• The simple fact is that it is less than 1% of all relinquishing mothers desire to never set eyes on their children again. So because these 1% mothers another 6 to 8 million people and their children and their children’s children get denied medical histories, get denied their identity, get denied their truth..

    • Most adoption agencies will offer free “birthmother” counseling as part of their adoption services. A true counselor is supposed to advocate for their client, not the organization for which they work. Often adoption counseling is “in agency” and therefore, not really nonpartisan. There is no guarantee that the “counselor” is neutral and actually has the expectant mothers’ best interests at heart.

    • I figured that I would write a post that makes it easier for women to become birthmothers. Hence, here’s a handy guide on how to become more appealing to adoption agencies and ways to ensure that you will place your baby.

Adoption Language and Use of the Word “Birthmother”

adoption language and the word birth motherMy Choice to Use the Word “Birthmother

I did not choose this definition for myself. I was given, taught, introduced to this word by the adoption agency I had gone to. I went into adoption knowing I would come out as a birthmother, but I did not know the history of the word at all.

I have learned the history. I do not approve of the creation of the word birthmother. I know it is separates mothers from their children.

In the past, I have strongly supported the position of the word “birthmother” being a socially unacceptable label given to us by the adoption industry. I have caused a ruckus and fought the right of others to use this term which you can read about, in part, here: Let’s Discuss the Birthmother Disaster.

I have done the research on the Origins of the Word “Birthmother” and that research has continued over time.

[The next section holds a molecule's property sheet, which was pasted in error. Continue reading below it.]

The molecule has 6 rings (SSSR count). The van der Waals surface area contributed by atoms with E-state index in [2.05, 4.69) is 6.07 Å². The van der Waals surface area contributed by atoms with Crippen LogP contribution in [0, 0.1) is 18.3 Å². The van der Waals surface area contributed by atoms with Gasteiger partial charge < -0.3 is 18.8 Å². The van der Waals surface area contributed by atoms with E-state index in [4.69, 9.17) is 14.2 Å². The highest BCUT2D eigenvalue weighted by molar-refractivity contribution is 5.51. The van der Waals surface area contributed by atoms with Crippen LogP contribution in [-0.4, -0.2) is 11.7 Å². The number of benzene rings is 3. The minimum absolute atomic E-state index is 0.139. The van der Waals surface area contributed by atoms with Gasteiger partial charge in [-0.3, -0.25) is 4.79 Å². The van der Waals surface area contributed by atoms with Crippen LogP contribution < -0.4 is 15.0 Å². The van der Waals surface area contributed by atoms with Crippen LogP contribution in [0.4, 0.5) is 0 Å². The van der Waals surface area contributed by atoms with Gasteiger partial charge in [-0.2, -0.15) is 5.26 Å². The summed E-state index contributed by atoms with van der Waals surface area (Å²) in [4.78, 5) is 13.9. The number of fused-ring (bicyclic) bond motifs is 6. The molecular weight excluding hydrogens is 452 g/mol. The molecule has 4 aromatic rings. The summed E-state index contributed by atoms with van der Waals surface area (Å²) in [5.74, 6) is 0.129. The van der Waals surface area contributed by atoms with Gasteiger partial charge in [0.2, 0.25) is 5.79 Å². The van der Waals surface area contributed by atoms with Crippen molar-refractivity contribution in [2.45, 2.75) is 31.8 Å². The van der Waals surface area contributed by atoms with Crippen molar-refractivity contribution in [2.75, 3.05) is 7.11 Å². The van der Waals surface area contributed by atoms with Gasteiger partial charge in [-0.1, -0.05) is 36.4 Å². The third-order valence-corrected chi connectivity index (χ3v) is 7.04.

I fully understand the reasoning why we, as the adoption community, and myself personally, should shy from the use of this term and educate others as to why no one wants to be called a birthmother. I completely respect the right of my fellow sisters to reject the term and to self identify with whatever wording they find most comfortable. If I had my druthers, I would drop all modifiers and simply be called what I am. I am a mother.

However, I follow the teachings of Google.

The use of adoption language is very important in terms of SEO. The purpose of this blog is to reach as many people who need it during their own adoption journeys. If we cannot get people the help they need when they search for it, then we cannot help them. We cannot determine, nor assume, their understanding of adoption language and the use of “proper terminology” especially when first beginning a search for adoption information. Google keyword research has clearly shown how people search and find adoption information online. This dictates that I use the word “birthmother” as that is what the overwhelming numbers of adoption searches use.

Otherwise I am preaching to the choir.